• Southeast Asian community in Seattle rallies against potential deportations

    By: KIRO 7 News Staff , Associated Press , Deedee Sun

    Updated:

    SEATTLE - Community members and elected leaders took to the streets in Seattle on Friday to show their support for thousands of refugees who say they are being targeted by the Trump administration. 

    According to organizers, the rally was held in response to the potential deportation of refugees protected by a reparation agreement signed in 2008 between the U.S. and Vietnam. Click here to read the full agreement from the United States Department of State. 

    A similar rally was held in New Orleans in December.

    Advocates in New Orleans said the administration is trying to deport Vietnamese immigrants who came to the U.S. before 1995 and have been given a final order of removal by an immigration judge — generally because they committed a crime — even though the groups argue they are protected from deportation by a 2008 agreement between the U.S. and Vietnam.

    The Trump administration argues that the agreement does allow them to be deported, that the affected immigrants have been ordered to leave by a judge and that Vietnam should take them.

    The ongoing debate has concerned many in the Vietnamese community who came to the U.S. after the 1975 fall of Saigon and worry they could face persecution in Vietnam — a country where they have few, if any, relatives or connections.

    Information from the Associated Press is included in this story 


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    At the Friday rally in Seattle’s Chinatown International District, the group protested the president and the latest round of trouble tied with immigration.

    “Do the right thing. Because what do we want? Justice. And when do we want it? Now!” a speaker chanted with the crowd.

    “We are here because you were there,” another speaker said from the stage.

    They've noticed the uptick in deportations.

    KIRO7’s Deedee Sun pulled data from Immigration and Customs Enforcement (ICE), which shows in fiscal year 2018 and 2017, deportations of Vietnamese nationals spiked. (2015 and 2016 saw 32 and 35 deportations respectively. There were 71 deportations in 2017, and 122 deportations in fiscal year 2018.)

    “A lot of the people impacted right now are silent and they’re afraid,” said Susan Lieu, who said her parents are refugees from Vietnam.

    The issue is complicated. The United States can deport people with criminal records back to their country of citizenship. However, the U.S. and Vietnam have an agreement from 2008 that says, “Vietnamese citizens are not subject to return to Vietnam under this Agreement if they arrived in the United States before July 12, 1995.”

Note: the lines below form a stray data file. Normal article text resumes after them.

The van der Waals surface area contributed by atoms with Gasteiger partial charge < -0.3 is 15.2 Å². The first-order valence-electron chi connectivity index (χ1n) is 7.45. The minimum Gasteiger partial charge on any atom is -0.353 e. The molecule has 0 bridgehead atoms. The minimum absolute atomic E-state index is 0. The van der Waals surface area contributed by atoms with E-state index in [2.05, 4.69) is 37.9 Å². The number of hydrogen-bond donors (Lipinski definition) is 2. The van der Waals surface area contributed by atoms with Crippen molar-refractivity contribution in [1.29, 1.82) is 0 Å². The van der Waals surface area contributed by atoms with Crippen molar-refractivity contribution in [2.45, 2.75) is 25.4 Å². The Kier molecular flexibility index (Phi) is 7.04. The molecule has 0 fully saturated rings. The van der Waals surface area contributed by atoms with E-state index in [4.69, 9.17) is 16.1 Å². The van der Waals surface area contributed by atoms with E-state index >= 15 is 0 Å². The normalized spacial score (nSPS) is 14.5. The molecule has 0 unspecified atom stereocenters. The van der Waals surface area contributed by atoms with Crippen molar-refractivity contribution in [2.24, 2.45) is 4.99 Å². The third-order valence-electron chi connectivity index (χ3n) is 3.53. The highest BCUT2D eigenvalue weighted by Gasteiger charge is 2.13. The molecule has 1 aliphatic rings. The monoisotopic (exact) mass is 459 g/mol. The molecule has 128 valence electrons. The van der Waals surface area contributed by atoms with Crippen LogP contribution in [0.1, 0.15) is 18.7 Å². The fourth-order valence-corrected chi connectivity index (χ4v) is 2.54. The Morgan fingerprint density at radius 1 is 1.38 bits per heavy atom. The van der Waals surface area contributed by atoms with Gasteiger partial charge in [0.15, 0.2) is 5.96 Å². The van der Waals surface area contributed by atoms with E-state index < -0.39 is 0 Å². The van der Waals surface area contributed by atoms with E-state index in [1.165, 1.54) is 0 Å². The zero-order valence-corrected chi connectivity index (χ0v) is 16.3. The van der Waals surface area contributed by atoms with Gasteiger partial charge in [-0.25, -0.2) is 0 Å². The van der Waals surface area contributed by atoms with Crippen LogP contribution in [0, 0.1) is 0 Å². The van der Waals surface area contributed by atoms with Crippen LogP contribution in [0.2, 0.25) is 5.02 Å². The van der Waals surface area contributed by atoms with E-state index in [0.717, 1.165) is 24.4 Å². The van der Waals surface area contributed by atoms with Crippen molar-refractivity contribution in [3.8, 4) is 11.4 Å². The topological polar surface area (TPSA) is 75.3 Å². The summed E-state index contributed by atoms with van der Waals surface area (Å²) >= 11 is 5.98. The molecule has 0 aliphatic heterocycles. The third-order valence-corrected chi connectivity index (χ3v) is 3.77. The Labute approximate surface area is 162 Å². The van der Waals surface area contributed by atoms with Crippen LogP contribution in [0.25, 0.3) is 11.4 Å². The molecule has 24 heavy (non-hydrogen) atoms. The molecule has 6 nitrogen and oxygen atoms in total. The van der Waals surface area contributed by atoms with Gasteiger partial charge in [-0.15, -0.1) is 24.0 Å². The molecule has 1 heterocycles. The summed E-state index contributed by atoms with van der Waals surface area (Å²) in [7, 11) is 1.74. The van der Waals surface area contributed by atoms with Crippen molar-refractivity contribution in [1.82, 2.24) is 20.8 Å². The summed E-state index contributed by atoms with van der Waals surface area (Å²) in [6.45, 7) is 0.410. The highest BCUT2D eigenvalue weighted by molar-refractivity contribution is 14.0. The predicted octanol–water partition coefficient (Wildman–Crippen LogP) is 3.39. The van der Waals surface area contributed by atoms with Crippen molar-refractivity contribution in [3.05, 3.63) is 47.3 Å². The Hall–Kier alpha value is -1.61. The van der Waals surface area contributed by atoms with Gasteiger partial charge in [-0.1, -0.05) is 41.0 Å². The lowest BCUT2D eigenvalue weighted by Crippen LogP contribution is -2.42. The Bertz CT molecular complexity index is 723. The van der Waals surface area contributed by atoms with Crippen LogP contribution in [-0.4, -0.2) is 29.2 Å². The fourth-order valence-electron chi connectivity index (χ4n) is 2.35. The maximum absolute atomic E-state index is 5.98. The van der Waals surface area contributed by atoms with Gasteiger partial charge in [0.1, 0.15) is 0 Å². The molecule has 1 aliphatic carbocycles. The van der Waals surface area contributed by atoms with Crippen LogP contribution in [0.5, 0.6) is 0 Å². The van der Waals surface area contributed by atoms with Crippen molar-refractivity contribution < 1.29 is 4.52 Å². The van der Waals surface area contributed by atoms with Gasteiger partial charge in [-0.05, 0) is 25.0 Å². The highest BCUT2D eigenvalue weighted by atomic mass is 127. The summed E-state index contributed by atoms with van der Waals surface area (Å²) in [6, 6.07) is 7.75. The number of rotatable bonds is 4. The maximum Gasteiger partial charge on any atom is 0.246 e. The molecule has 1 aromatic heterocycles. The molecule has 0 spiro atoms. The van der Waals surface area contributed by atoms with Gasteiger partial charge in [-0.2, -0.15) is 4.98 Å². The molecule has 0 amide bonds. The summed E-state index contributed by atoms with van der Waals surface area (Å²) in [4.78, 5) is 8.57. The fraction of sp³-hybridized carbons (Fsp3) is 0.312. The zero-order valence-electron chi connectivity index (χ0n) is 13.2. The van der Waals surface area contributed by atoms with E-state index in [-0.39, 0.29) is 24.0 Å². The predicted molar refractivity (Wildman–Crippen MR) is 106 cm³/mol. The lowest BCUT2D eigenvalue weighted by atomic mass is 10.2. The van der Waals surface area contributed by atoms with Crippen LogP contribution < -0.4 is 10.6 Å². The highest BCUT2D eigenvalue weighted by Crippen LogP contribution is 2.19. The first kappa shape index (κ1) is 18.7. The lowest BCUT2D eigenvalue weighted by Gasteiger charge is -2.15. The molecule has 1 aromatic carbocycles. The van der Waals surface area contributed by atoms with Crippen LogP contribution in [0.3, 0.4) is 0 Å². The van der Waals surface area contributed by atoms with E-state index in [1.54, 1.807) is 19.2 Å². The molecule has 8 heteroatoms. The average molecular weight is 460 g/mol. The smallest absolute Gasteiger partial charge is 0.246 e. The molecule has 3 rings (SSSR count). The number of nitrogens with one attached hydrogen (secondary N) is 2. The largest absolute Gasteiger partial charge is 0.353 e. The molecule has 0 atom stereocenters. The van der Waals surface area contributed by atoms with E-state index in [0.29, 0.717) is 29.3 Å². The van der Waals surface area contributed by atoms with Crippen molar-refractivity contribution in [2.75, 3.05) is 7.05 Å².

“The 2008 MoU (memorandum of understanding) is part of the humanitarian effort to pay reparations to the violence in this region,” said another speaker.

    The Trump administration wants to re-negotiate the agreement which could potentially lead to thousands of additional deportations.

    “Eight thousand, five hundred people could receive notice if this gets overturned,” Lieu said.

    People at the rally said most of the people impacted committed their crimes years or decades ago and have already served their time.

    “Please don’t make us serve time again by separating our family,” said a mom on stage with two of her young children.

    Kristopher Larsen said he came to the U.S. as a war orphan in 1975 – and has already received his deportation order.

    “I’ve been here all my life. I don’t know anything else. I don’t have any memories of Vietnam because I was only 3 or 4 when I was supposedly evacuated,” Larsen said from the stage.

    He said he was adopted, went to college, got married, and had a happy life. But he struggled with mental health issues.

    “I tried to commit suicide three times,” Larsen said in an interview. “After a failed marriage it kind of took a hit on me, my kids were taken away from me. Not knowing how to deal with loss, I decided to end my life again,” he said with emotion in his voice.

    “So this time I figured I’d do a suicide by cop,” Larsen said.

    KIRO7 covered the case from 2004, when Larsen kidnapped a 9-year-old girl from Mercer Island and led police on a high speed chase that lasted several hours.

    He served more than 10 years for the crimes.

    Near the end of his sentence, he said he got a deportation order.

    “The day I was released, immigration came and picked me up and brought me to the Northwest Detention Center,” he said.

    Now he’s fighting that status, but worries every day.

    “You definitely live in a state of fear,” he said.

    The community is calling on local officials, to take action.

    “I’d like to see more push, more protection on refugees,” Larsen said.

    “I know that I’m not alone in wanting to channel my anger, despair, and shock into action,” another speaker said.

    They’re urging supporters to sign this petition.

    Gov. Jay Inslee’s office also showed its support Friday, sending a representative. He shared a statement from the governor which read in part, “I stand firm in my support for a diverse and inclusive society and the thousands of Vietnamese Americans who are the most recent targets of President Trump’s xenophobic attacks.”

    According to 2010 Census data, Washington State has the third largest Vietnamese population, after California and Texas.

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